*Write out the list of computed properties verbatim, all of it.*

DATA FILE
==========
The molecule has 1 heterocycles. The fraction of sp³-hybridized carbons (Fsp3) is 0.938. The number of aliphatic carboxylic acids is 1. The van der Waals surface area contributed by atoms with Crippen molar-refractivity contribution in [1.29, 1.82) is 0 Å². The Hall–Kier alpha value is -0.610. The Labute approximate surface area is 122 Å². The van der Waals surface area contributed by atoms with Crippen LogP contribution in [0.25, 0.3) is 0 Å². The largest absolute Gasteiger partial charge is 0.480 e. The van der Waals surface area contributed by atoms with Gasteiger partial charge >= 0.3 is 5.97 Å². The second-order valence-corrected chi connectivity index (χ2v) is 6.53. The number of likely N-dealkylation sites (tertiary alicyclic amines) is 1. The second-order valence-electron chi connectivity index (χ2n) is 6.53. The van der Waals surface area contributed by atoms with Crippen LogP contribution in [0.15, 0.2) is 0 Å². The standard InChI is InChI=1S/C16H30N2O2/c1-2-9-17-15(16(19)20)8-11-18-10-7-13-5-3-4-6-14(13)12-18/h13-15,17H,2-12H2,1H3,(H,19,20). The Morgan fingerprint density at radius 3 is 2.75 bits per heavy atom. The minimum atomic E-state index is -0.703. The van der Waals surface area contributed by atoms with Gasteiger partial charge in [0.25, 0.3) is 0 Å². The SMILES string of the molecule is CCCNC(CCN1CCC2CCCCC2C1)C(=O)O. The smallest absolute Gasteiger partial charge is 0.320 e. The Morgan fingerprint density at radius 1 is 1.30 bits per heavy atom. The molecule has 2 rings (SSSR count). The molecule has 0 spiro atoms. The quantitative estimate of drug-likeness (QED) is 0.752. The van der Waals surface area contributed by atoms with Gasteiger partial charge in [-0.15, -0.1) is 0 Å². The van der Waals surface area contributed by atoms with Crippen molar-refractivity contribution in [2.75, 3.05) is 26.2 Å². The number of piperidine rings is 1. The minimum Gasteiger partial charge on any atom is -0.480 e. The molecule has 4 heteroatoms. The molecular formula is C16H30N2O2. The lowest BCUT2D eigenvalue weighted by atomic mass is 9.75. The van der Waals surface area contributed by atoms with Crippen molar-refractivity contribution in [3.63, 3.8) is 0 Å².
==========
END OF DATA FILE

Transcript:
The molecule has 1 heterocycles. The fraction of sp³-hybridized carbons (Fsp3) is 0.938. The number of aliphatic carboxylic acids is 1. The van der Waals surface area contributed by atoms with Crippen molar-refractivity contribution in [1.29, 1.82) is 0 Å². The Hall–Kier alpha value is -0.610. The Labute approximate surface area is 122 Å². The van der Waals surface area contributed by atoms with Crippen LogP contribution in [0.25, 0.3) is 0 Å². The largest absolute Gasteiger partial charge is 0.480 e. The van der Waals surface area contributed by atoms with Gasteiger partial charge >= 0.3 is 5.97 Å². The second-order valence-corrected chi connectivity index (χ2v) is 6.53. The number of likely N-dealkylation sites (tertiary alicyclic amines) is 1. The second-order valence-electron chi connectivity index (χ2n) is 6.53. The van der Waals surface area contributed by atoms with Crippen LogP contribution in [0.15, 0.2) is 0 Å². The standard InChI is InChI=1S/C16H30N2O2/c1-2-9-17-15(16(19)20)8-11-18-10-7-13-5-3-4-6-14(13)12-18/h13-15,17H,2-12H2,1H3,(H,19,20). The Morgan fingerprint density at radius 3 is 2.75 bits per heavy atom. The minimum atomic E-state index is -0.703. The van der Waals surface area contributed by atoms with Gasteiger partial charge in [0.25, 0.3) is 0 Å². The SMILES string of the molecule is CCCNC(CCN1CCC2CCCCC2C1)C(=O)O. The smallest absolute Gasteiger partial charge is 0.320 e. The Morgan fingerprint density at radius 1 is 1.30 bits per heavy atom. The molecule has 2 rings (SSSR count). The molecule has 0 spiro atoms. The quantitative estimate of drug-likeness (QED) is 0.752. The van der Waals surface area contributed by atoms with Gasteiger partial charge in [-0.15, -0.1) is 0 Å². The van der Waals surface area contributed by atoms with Crippen molar-refractivity contribution in [2.75, 3.05) is 26.2 Å². The number of piperidine rings is 1. The minimum Gasteiger partial charge on any atom is -0.480 e. The molecule has 4 heteroatoms. The molecular formula is C16H30N2O2. The lowest BCUT2D eigenvalue weighted by atomic mass is 9.75. The van der Waals surface area contributed by atoms with Crippen molar-refractivity contribution in [3.63, 3.8) is 0 Å².